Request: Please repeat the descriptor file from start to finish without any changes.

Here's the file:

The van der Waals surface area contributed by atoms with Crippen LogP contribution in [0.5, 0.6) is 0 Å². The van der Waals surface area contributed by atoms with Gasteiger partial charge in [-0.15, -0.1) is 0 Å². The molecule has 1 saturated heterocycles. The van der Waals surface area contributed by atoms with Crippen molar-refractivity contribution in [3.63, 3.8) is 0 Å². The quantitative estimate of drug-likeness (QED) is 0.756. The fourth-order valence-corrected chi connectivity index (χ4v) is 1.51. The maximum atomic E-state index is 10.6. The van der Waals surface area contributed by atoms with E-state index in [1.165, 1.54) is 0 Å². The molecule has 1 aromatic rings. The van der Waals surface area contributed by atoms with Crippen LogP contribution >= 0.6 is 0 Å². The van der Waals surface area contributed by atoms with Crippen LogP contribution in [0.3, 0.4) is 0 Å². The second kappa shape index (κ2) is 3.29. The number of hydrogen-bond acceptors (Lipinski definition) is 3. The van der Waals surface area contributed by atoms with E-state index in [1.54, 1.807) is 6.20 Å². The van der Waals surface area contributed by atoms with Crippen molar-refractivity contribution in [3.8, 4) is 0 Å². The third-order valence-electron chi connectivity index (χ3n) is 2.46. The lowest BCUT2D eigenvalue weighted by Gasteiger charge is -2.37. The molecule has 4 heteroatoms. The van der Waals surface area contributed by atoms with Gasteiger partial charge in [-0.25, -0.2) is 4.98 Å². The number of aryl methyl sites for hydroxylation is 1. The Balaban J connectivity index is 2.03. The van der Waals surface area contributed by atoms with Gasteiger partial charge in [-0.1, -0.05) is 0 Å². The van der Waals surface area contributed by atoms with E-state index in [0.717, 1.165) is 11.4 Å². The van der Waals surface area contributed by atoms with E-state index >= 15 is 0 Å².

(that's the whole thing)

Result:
The van der Waals surface area contributed by atoms with Crippen LogP contribution in [0.5, 0.6) is 0 Å². The van der Waals surface area contributed by atoms with Gasteiger partial charge in [-0.15, -0.1) is 0 Å². The molecule has 1 saturated heterocycles. The van der Waals surface area contributed by atoms with Crippen molar-refractivity contribution in [3.63, 3.8) is 0 Å². The quantitative estimate of drug-likeness (QED) is 0.756. The fourth-order valence-corrected chi connectivity index (χ4v) is 1.51. The maximum atomic E-state index is 10.6. The van der Waals surface area contributed by atoms with E-state index in [1.165, 1.54) is 0 Å². The molecule has 1 aromatic rings. The van der Waals surface area contributed by atoms with Crippen LogP contribution >= 0.6 is 0 Å². The van der Waals surface area contributed by atoms with Crippen LogP contribution in [0.3, 0.4) is 0 Å². The second kappa shape index (κ2) is 3.29. The number of hydrogen-bond acceptors (Lipinski definition) is 3. The van der Waals surface area contributed by atoms with E-state index in [1.54, 1.807) is 6.20 Å². The van der Waals surface area contributed by atoms with Crippen molar-refractivity contribution in [3.8, 4) is 0 Å². The third-order valence-electron chi connectivity index (χ3n) is 2.46. The lowest BCUT2D eigenvalue weighted by Gasteiger charge is -2.37. The molecule has 4 heteroatoms. The van der Waals surface area contributed by atoms with Gasteiger partial charge in [-0.25, -0.2) is 4.98 Å². The number of aryl methyl sites for hydroxylation is 1. The Balaban J connectivity index is 2.03. The van der Waals surface area contributed by atoms with Gasteiger partial charge in [-0.1, -0.05) is 0 Å². The van der Waals surface area contributed by atoms with E-state index in [0.717, 1.165) is 11.4 Å². The van der Waals surface area contributed by atoms with E-state index >= 15 is 0 Å².